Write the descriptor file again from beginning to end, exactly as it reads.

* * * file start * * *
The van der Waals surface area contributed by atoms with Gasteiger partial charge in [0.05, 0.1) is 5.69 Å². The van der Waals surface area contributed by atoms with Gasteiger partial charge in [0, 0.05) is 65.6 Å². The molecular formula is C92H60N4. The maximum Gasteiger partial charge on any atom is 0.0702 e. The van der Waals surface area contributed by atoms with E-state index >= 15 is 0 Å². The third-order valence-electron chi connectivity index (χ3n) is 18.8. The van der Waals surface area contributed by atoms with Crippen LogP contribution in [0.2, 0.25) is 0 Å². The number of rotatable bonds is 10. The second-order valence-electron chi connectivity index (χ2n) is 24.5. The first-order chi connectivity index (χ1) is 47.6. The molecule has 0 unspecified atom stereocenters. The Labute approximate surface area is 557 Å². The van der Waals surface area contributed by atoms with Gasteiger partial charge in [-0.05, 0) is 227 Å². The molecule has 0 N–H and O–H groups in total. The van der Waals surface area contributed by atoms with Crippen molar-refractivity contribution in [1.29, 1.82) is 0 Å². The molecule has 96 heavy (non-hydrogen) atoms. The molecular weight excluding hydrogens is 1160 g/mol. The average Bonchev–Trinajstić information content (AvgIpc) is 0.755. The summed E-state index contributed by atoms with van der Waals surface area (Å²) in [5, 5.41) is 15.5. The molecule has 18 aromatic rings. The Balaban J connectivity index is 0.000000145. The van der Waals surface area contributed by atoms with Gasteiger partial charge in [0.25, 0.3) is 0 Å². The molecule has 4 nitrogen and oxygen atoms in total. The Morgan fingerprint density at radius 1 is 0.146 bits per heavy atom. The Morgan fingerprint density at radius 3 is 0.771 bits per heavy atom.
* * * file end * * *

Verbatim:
The van der Waals surface area contributed by atoms with Gasteiger partial charge in [0.05, 0.1) is 5.69 Å². The van der Waals surface area contributed by atoms with Gasteiger partial charge in [0, 0.05) is 65.6 Å². The molecular formula is C92H60N4. The maximum Gasteiger partial charge on any atom is 0.0702 e. The van der Waals surface area contributed by atoms with E-state index >= 15 is 0 Å². The third-order valence-electron chi connectivity index (χ3n) is 18.8. The van der Waals surface area contributed by atoms with Crippen LogP contribution in [0.2, 0.25) is 0 Å². The number of rotatable bonds is 10. The second-order valence-electron chi connectivity index (χ2n) is 24.5. The first-order chi connectivity index (χ1) is 47.6. The molecule has 0 unspecified atom stereocenters. The Labute approximate surface area is 557 Å². The van der Waals surface area contributed by atoms with Gasteiger partial charge in [-0.05, 0) is 227 Å². The molecule has 0 N–H and O–H groups in total. The van der Waals surface area contributed by atoms with Crippen molar-refractivity contribution in [1.29, 1.82) is 0 Å². The molecule has 96 heavy (non-hydrogen) atoms. The molecular weight excluding hydrogens is 1160 g/mol. The average Bonchev–Trinajstić information content (AvgIpc) is 0.755. The summed E-state index contributed by atoms with van der Waals surface area (Å²) in [5, 5.41) is 15.5. The molecule has 18 aromatic rings. The Balaban J connectivity index is 0.000000145. The van der Waals surface area contributed by atoms with Gasteiger partial charge in [0.25, 0.3) is 0 Å². The molecule has 4 nitrogen and oxygen atoms in total. The Morgan fingerprint density at radius 1 is 0.146 bits per heavy atom. The Morgan fingerprint density at radius 3 is 0.771 bits per heavy atom.